Section 106 Exemptions and National Register Obstructions

There are occasionally legislative efforts to exempt federal agencies and departments from fulfilling their responsibilities under the National Historic Preservation Act (NHPA). These efforts by lawmakers, sometimes driven by a lack of understanding of how the NHPA works, are usually prompted by specific local concerns such as favored road or infrastructure projects and result in specific legislative proposals to exempt a project from Section 106 review. But sometimes lawmakers seek broader blanket exemptions types of projects or ways to prevent National Register listings as a means to prevent or bypass the consideration required by Section 106. Both narrow exemptions and broad exemptions represent a threat to historic places and set a precedent that weakens the NHPA and prevents states, tribes and local communities from having input on what is important to them.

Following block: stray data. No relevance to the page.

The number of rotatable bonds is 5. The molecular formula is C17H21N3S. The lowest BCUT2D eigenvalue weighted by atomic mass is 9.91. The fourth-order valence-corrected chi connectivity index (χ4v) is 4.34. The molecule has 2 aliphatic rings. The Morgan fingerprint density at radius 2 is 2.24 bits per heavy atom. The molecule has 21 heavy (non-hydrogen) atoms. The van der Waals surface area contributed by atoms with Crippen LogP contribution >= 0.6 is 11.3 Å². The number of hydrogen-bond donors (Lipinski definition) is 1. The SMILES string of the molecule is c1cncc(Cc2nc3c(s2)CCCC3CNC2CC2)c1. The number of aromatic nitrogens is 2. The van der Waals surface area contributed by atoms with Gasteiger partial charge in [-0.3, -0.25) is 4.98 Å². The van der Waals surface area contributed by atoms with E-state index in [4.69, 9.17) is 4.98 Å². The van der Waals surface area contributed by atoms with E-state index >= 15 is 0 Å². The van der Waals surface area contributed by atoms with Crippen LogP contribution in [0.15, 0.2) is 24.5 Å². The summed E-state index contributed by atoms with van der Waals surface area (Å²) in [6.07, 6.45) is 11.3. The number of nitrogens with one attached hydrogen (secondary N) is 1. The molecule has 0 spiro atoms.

The greatest exemption threat over the last several years has been an effort to amend the NHPA to prevent historic designation of federal properties when objections are raised based on national security. The legislation also calls for the National Park Service to identify a way to expeditiously de-list federally owned historic sites when a concern over national security is raised.

Under current law, federal agencies are able to manage their historic properties while simultaneously protecting America’s national security interests and maintaining military readiness. The NHPA requires federal agencies to identify and care for their historic places, but does not prevent or prohibit federal agencies from managing or maintaining their properties in whatever way necessary to protect America’s national security interests. Recognizing this, officials with both the Department of Defense and the Department of the Interior have said the change is not needed.

Given that the NHPA and National Register listing does not prevent federal agencies from using and maintaining their properties in ways supportive of their missions, and rather only establishes a process for consultation and potential mitigation of effects, no change should be necessary.